Most Difficult Forensic Science Classes
- Criminalistics: Trace and Impression Evidence
- Forensic Molecular Biology
- Chromatography and Electrochemistry
- Drug Chemistry and Toxicology
- Historic Forensic Identification
Before beginning your journey towards a career as a forensic scientist, you should know that about the five most difficult classes you'll take when working toward your forensic science degree. The field has had the unfortunate fate of being considered a pseudoscience by some in the media, so it's important that you understand that although these courses are difficult, they are necessary in order for you to become an ethical and valuable forensic scientist.
1. Criminalistics: Trace and Impression Evidence
This is one of the most difficult courses you'll take when working on your forensic science degree because it focuses on an objective and rigorous science approach to investigation, meaning that subjective reasoning and analysis is absent. The course is designed to prepare future forensic scientists in the process of providing trace evidence analysis as well as teaching them the principles of criminalistics, practical application of forensic microscopy, and the accurate evaluation and comparison methods of impression evidence. In most schools, this course is divided up between lectures and labs, allowing students to learn and then apply analysis methods within the same course.
2. Forensic Molecular Biology
Forensic Molecular Biology is a science-based course that focuses on forensic DNA and analysis protocols. The course is one of the most difficult in the forensic degree program because it requires a thorough knowledge of how DNA works, how to screen for biological evidence for attribution at a crime scene, the various methods used to analyze DNA, and the method in which forensic DNA testimony is delivered for depositions for a trial. The course regularly requires labs, lectures, and exams; a training binder, which is the compilation of a student's work in labs, is also required to successfully complete the course.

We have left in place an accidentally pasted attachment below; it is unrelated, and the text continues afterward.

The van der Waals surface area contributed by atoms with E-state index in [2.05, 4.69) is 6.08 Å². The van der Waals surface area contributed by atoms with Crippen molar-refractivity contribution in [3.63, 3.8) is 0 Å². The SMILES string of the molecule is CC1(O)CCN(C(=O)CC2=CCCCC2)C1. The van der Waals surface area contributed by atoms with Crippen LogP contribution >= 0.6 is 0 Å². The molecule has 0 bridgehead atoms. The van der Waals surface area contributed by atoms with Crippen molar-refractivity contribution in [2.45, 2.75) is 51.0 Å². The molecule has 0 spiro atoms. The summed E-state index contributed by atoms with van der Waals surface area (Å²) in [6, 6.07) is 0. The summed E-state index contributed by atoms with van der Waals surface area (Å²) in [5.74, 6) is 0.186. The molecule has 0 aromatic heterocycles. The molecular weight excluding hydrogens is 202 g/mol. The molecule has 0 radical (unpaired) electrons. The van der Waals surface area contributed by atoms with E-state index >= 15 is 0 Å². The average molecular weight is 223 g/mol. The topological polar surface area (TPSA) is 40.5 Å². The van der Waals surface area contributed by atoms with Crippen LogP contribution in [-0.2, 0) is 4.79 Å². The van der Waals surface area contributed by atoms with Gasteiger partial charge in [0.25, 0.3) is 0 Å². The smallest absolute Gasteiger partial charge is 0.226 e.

3. Chromatography and Electrochemistry
Chromatography and Electrochemistry is an instrument analysis lab and lecture course. It is considered one of the most difficult courses because most schools require not only weekly lab attendance but grade the notebooks used during labs in order to compile the student's final grade. Not only do notebooks count for the grades, lectures in this course are often filled with algebra and calculus problems that students must solve prior to the next lecture. The course covers instrument analysis prior to an experiment, research methods to conduct ethical experiments, and how a student can measure the trustworthiness of the information a lab result gives them.
4. Drug Chemistry and Toxicology
Students who struggle with chemistry and toxicology will find this course to be one of the most difficult during the forensic science degree program. This is a mostly lecture-based course with specific lab days that emphasizes pharmacodynamics and analysis, two major areas of concern for the forensic scientist. The course requires a strong knowledge of toxicology and analysis methods for toxicology reports and covers everything from routes of exposure to gas chromatography. Students find this course challenging because it is a comprehensive primer on drug chemistry and toxicology; the information gleaned from this course is a heavy course load and requires several hours of reading alone each week during the semester.
5. Historic Forensic Identification
Historic Forensic Identification is a course that is delivered by schools at the graduate level for forensic science. The emphasis for this course is the intersection of identification through archaeology, anthropology, and molecular biology. By utilizing case studies from these three disciplines, students will learn how to use the methods taught through the course in modern forensic science. Because this is a multidisciplinary course, students will find it challenging to keep in mind all three techniques while preparing for exams and the project that most often concludes the course.
Taking the time to earn a degree is an accomplishment because it requires sacrifice and hard work in order to achieve the goal. When it comes to a degree in forensics, this goes double because most of the courses require a passion for the subject. Understanding which are the five most difficult classes you'll take when working toward your forensic science degree is the first step in tackling the degree, making the rest of your college life that much easier.
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